Heteropteryx Dilatata (Jungle Nymph) – Care Sheet

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The Heteropteryx Dilatata is a very popular pet insect. The appearance of males and females of this species is completely different. The female is big, light green, and one of the heaviest Phasmids that exist.

The male on the other hand is slim, brown, and looks more like a typical walking stick. The Jungle Nymph is native to West Malaysia and Thailand. It is a nocturnal species that cannot fly. The males can accomplish glides, but the females have tiny wings and cannot use them at all.

This species is commonly referred to as Jungle Nymph. When you read Nymph, you might expect a graceful and beautiful walking stick goddess. The Jungle Nymph has definitively a special appearance and some impressive defense mechanisms, but graceful would not necessarily be the first word, that pops into one’s mind.

The Jungle Nymph feels threatened, it will curl up the abdomen over the body and point it towards the predator, mimicking a scorpion. If the predator comes close enough, it will hit the front legs together, sandwiching whatever comes too close.

The spines on the front legs can punch through the skin if your finger was unlucky enough to be the predator.


Just like all walking stick species, the Jungle Nymph only eats plants. This species is polyphagous, which means that it eats many different plants and is not limited to only one or a few plants.

You can feed your pet bramble, hawthorn, ivy, oak, rose, raspberry, and whatever else you want to try out. Just make sure that no pesticides were used on the plants and always rinse them before feeding the leaves, just in case.

Feeding should take place in the evening. Since Phasmids are nocturnal, most of the eating and moving will take place at night. If you put new, fresh leaves in the enclosure in the evening, the Jungle Nymph always has fresh leaves to eat.


The cage should be at least 11 inches tall. The females of this species are bigger than other species and need more space.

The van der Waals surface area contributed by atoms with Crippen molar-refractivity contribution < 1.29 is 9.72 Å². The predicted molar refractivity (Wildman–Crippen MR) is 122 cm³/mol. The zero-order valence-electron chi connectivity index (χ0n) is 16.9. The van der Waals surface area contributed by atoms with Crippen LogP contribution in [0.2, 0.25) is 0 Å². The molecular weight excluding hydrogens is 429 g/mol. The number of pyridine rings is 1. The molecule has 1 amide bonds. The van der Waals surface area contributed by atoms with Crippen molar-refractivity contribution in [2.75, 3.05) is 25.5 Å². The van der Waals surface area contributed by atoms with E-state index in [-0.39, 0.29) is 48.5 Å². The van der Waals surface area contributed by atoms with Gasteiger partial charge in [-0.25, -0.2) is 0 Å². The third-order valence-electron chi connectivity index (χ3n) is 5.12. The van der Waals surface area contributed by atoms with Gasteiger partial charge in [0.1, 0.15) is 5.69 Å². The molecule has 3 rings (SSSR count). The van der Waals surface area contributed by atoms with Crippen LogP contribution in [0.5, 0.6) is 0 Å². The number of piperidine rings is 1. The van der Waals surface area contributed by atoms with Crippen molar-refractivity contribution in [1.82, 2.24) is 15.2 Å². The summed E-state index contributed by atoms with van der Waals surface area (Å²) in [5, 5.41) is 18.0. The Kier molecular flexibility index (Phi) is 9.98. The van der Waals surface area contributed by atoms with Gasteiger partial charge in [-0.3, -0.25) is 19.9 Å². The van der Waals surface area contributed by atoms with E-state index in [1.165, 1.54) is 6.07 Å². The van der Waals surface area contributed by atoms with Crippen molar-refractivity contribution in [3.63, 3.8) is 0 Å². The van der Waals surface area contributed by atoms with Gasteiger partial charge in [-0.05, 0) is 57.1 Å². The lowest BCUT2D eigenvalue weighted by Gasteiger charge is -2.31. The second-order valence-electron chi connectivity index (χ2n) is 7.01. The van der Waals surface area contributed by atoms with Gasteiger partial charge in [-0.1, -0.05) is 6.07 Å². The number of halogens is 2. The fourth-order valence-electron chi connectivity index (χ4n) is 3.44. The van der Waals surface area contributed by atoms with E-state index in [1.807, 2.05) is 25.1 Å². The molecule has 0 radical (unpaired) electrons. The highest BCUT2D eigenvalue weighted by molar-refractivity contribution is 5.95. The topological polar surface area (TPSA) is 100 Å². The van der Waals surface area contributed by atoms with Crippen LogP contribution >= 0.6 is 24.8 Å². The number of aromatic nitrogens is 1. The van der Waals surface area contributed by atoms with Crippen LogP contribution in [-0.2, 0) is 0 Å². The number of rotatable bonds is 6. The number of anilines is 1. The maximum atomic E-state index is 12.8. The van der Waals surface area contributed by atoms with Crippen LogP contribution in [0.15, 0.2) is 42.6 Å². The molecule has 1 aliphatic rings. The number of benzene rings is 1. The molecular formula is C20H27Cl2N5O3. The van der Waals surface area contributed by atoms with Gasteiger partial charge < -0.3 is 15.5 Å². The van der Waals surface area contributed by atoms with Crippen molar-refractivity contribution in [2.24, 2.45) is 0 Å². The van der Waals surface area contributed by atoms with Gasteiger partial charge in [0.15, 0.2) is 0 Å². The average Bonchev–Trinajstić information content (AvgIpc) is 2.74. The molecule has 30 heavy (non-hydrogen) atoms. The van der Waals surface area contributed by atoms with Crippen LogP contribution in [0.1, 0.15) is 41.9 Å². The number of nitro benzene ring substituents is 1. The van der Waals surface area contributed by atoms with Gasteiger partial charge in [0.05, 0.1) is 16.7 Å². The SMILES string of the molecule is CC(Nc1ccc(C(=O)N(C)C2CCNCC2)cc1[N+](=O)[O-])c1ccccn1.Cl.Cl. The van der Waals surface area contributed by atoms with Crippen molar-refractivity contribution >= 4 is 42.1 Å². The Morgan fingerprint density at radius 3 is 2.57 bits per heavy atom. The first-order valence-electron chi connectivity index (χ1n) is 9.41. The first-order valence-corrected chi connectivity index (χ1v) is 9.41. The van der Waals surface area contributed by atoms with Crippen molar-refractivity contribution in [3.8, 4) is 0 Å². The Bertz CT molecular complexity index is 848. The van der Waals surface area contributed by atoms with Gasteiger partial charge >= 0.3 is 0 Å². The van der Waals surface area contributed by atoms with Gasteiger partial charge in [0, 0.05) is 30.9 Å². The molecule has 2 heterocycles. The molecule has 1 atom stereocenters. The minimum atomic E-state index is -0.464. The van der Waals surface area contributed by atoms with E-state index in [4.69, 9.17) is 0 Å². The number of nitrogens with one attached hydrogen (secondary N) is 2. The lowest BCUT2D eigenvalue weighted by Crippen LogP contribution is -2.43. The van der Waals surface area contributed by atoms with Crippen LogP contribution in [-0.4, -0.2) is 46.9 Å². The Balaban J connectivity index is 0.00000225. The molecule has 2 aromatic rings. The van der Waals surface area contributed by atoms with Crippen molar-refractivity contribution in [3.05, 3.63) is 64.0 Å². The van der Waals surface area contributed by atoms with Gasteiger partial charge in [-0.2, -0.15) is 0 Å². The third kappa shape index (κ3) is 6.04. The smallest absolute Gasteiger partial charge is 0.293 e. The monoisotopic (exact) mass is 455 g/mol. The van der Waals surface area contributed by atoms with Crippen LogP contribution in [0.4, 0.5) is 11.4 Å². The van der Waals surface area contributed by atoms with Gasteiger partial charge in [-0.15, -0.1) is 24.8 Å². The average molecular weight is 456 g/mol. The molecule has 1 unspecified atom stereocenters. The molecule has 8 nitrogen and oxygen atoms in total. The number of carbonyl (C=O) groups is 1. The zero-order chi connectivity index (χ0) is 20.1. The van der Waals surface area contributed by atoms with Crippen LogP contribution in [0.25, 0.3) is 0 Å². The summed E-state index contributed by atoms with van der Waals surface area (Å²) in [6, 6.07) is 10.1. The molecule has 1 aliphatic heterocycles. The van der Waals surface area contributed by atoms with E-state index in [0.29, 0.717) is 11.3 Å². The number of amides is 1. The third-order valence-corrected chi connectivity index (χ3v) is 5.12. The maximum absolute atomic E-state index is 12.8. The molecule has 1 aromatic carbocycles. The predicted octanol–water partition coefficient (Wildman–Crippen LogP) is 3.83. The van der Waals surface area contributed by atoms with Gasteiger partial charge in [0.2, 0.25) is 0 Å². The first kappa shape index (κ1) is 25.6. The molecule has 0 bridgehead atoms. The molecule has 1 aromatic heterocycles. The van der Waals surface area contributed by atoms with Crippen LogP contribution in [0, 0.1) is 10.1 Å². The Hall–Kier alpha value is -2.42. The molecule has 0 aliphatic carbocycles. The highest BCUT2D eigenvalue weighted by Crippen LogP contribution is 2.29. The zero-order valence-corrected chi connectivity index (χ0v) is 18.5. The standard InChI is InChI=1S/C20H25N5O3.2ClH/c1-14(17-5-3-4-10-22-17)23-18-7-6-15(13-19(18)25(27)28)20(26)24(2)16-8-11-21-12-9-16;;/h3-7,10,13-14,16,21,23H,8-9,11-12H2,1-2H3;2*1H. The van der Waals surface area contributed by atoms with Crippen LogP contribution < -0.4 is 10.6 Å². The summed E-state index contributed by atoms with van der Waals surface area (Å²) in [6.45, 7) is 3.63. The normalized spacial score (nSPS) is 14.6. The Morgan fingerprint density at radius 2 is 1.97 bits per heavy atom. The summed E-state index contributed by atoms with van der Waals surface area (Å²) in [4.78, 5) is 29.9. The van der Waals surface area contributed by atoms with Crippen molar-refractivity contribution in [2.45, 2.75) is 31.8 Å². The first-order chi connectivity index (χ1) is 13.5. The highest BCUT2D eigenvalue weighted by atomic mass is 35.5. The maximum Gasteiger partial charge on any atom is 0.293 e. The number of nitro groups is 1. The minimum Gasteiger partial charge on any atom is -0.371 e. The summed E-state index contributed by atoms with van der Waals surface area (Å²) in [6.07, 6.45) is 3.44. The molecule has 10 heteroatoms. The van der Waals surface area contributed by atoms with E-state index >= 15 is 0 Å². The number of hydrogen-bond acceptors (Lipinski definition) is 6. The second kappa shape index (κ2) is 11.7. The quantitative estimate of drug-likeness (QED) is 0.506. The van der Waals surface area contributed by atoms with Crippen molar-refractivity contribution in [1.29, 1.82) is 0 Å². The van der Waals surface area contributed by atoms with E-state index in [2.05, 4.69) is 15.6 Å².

The Jungle Nymph needs only very little ventilation. You can choose an enclosure that has all walls closed with plastic or glass, and only the lid or the ceiling can be made of mesh material to allow some air to get in. Thereby you can provide the high humidity that this species needs.

Use some kind of substrate on the floor such as a mixture of hummus and sand, vermiculite, soil, paper towels, Spagna moss, or anything else that can retain and slowly release humidity into the air. 

If you are planning to breed, the substrate should be 1 – 2 inches high to allow the female to lay the eggs in the substrate. The eggs can stay in the enclosure with the other walking sticks.


The Jungle Nymph needs a slightly higher temperature than average room temperature. 68° F (= 20° C) is the absolute minimum that the temperature should be at night, and anything up to 86° F (= 30° C) is fine during the day.


The humidity has to be high around 75% – 85% at all times. It is ok to be even higher, but not lower. The Jungle Nymph is used to living in tropical areas and needs this humidity to be able to shed properly. 

Regularly spray the enclosure with a fine mist of water on the substrate, the walls, and the leaves. You can use dechlorinated tap water or bottled spring water.


The females of this species are hugs with up to almost 7 inches, light green, and have sharp thorns all over the body and limbs. They have tiny wings that cannot be used for flying or gliding, and the lower wings are pinkish-red. Very rarely yellow or reddish-brown females can be found.

The males are much smaller at around 3.5 inches. They are thin, brown, and also have thorns all over their bodies. Other than females, males have long wings that go all the way over the abdomen and can be used to glide.


This species has a rather long lifespan of around 2 years under perfect conditions. Adulthood is reached after around 12 months.


The Jungle Nymph only reproduces sexually. That means that both males and females are necessary to produce fertilized eggs that can hatch into nymphs. 

Ova, Incubation Period

The females of this species bury their ova (= eggs) in soil, therefore you should provide your Jungle Nymphs some kind of substrate on the ground. 

The incubation time can be anything between 7 to 12 months. The eggs can be either left in the enclosure in the substrate or taken out and put in an incubator. In both cases, it is necessary to provide high humidity and regularly spray the soil with the eggs to keep it damp.

The development of the eggs is a bit faster if you can keep the temperature between 77° F (= 25° C) and 86° F (= 30° C) all the time.

Once the nymphs hatch, they are able to change their colors to a lighter shading during the day and darker during the night to camouflage even better.  

Overall Difficulty Rating

The Jungle Nymph is a very popular pet stick insect, but not the easiest one to start with. It needs high temperature, super high humidity, and has sharp spines all over the body that can potentially hurt you.

It is not a good pet for kids, but if for an adult it can make a good and calm pet. Just keep in mind, that there are other species, that would be easier to keep for beginners, but since the Jungle Nymph has such a special appearance, it is more than understandable, that it is still very popular as a beginner pet.

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